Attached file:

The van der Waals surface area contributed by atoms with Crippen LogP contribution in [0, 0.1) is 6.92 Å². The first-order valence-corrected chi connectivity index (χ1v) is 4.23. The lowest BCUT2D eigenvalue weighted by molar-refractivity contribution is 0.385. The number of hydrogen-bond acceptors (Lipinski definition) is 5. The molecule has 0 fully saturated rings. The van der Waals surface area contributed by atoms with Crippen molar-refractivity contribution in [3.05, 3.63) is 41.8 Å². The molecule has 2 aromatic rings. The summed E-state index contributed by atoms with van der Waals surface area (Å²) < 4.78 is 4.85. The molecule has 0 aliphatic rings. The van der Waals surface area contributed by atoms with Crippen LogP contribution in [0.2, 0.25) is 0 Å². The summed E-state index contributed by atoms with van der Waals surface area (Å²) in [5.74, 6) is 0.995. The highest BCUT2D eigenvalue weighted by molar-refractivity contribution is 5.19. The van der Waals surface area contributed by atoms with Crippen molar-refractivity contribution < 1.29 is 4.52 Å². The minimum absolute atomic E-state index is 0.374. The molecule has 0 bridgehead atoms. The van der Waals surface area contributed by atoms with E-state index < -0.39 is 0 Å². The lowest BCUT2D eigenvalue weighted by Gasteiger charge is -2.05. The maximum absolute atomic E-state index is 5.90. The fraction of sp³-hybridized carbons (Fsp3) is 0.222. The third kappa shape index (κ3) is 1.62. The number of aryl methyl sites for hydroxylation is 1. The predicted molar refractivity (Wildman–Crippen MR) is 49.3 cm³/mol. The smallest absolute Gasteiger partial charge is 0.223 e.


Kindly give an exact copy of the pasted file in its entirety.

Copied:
The van der Waals surface area contributed by atoms with Crippen LogP contribution in [0, 0.1) is 6.92 Å². The first-order valence-corrected chi connectivity index (χ1v) is 4.23. The lowest BCUT2D eigenvalue weighted by molar-refractivity contribution is 0.385. The number of hydrogen-bond acceptors (Lipinski definition) is 5. The molecule has 0 fully saturated rings. The van der Waals surface area contributed by atoms with Crippen molar-refractivity contribution in [3.05, 3.63) is 41.8 Å². The molecule has 2 aromatic rings. The summed E-state index contributed by atoms with van der Waals surface area (Å²) < 4.78 is 4.85. The molecule has 0 aliphatic rings. The van der Waals surface area contributed by atoms with Crippen LogP contribution in [0.2, 0.25) is 0 Å². The summed E-state index contributed by atoms with van der Waals surface area (Å²) in [5.74, 6) is 0.995. The highest BCUT2D eigenvalue weighted by molar-refractivity contribution is 5.19. The van der Waals surface area contributed by atoms with Crippen molar-refractivity contribution < 1.29 is 4.52 Å². The minimum absolute atomic E-state index is 0.374. The molecule has 0 bridgehead atoms. The van der Waals surface area contributed by atoms with E-state index < -0.39 is 0 Å². The lowest BCUT2D eigenvalue weighted by Gasteiger charge is -2.05. The maximum absolute atomic E-state index is 5.90. The fraction of sp³-hybridized carbons (Fsp3) is 0.222. The third kappa shape index (κ3) is 1.62. The number of aryl methyl sites for hydroxylation is 1. The predicted molar refractivity (Wildman–Crippen MR) is 49.3 cm³/mol. The smallest absolute Gasteiger partial charge is 0.223 e.